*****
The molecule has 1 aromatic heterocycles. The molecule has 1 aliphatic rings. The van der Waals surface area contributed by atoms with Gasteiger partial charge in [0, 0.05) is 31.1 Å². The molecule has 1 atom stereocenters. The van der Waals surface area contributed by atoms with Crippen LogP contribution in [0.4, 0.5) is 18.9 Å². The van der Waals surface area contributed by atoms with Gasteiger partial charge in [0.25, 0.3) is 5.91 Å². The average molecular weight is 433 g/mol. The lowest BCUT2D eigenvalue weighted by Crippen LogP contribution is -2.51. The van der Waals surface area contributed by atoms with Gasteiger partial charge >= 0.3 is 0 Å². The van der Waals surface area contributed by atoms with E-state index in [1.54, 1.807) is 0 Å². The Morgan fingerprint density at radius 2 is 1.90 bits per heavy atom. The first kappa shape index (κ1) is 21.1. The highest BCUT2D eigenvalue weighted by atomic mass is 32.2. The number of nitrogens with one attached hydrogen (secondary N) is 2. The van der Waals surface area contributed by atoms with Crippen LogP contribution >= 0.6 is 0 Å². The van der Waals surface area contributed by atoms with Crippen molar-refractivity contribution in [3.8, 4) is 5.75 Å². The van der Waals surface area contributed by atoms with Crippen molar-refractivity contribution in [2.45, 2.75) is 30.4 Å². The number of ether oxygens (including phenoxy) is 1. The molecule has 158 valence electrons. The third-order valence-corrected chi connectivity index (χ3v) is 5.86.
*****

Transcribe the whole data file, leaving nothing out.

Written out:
The molecule has 1 aromatic heterocycles. The molecule has 1 aliphatic rings. The van der Waals surface area contributed by atoms with Gasteiger partial charge in [0, 0.05) is 31.1 Å². The molecule has 1 atom stereocenters. The van der Waals surface area contributed by atoms with Crippen LogP contribution in [0.4, 0.5) is 18.9 Å². The van der Waals surface area contributed by atoms with Gasteiger partial charge in [0.25, 0.3) is 5.91 Å². The average molecular weight is 433 g/mol. The lowest BCUT2D eigenvalue weighted by Crippen LogP contribution is -2.51. The van der Waals surface area contributed by atoms with Gasteiger partial charge >= 0.3 is 0 Å². The van der Waals surface area contributed by atoms with E-state index in [1.54, 1.807) is 0 Å². The Morgan fingerprint density at radius 2 is 1.90 bits per heavy atom. The first kappa shape index (κ1) is 21.1. The highest BCUT2D eigenvalue weighted by atomic mass is 32.2. The number of nitrogens with one attached hydrogen (secondary N) is 2. The van der Waals surface area contributed by atoms with Crippen LogP contribution >= 0.6 is 0 Å². The van der Waals surface area contributed by atoms with Crippen molar-refractivity contribution in [3.8, 4) is 5.75 Å². The van der Waals surface area contributed by atoms with Crippen molar-refractivity contribution in [2.45, 2.75) is 30.4 Å². The number of ether oxygens (including phenoxy) is 1. The molecule has 158 valence electrons. The third-order valence-corrected chi connectivity index (χ3v) is 5.86.